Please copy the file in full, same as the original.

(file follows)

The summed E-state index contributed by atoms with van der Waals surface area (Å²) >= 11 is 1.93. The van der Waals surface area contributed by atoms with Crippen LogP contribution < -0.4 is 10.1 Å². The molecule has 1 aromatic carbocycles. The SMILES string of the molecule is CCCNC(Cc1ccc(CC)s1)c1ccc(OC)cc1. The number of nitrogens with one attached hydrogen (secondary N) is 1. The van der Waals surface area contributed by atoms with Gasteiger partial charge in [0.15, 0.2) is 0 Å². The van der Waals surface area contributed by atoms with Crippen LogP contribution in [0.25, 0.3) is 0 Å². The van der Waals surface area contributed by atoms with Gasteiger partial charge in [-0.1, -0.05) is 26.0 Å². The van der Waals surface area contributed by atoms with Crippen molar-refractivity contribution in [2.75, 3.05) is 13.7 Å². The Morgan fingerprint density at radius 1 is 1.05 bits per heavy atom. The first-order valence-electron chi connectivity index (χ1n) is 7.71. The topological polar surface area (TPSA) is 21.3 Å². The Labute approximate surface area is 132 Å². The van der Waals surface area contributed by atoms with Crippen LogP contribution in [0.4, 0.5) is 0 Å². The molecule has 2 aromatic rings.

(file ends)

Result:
The summed E-state index contributed by atoms with van der Waals surface area (Å²) >= 11 is 1.93. The van der Waals surface area contributed by atoms with Crippen LogP contribution < -0.4 is 10.1 Å². The molecule has 1 aromatic carbocycles. The SMILES string of the molecule is CCCNC(Cc1ccc(CC)s1)c1ccc(OC)cc1. The number of nitrogens with one attached hydrogen (secondary N) is 1. The van der Waals surface area contributed by atoms with Gasteiger partial charge in [0.15, 0.2) is 0 Å². The van der Waals surface area contributed by atoms with Crippen LogP contribution in [0.25, 0.3) is 0 Å². The van der Waals surface area contributed by atoms with Gasteiger partial charge in [-0.1, -0.05) is 26.0 Å². The van der Waals surface area contributed by atoms with Crippen molar-refractivity contribution in [2.75, 3.05) is 13.7 Å². The Morgan fingerprint density at radius 1 is 1.05 bits per heavy atom. The first-order valence-electron chi connectivity index (χ1n) is 7.71. The topological polar surface area (TPSA) is 21.3 Å². The Labute approximate surface area is 132 Å². The van der Waals surface area contributed by atoms with Crippen LogP contribution in [0.4, 0.5) is 0 Å². The molecule has 2 aromatic rings.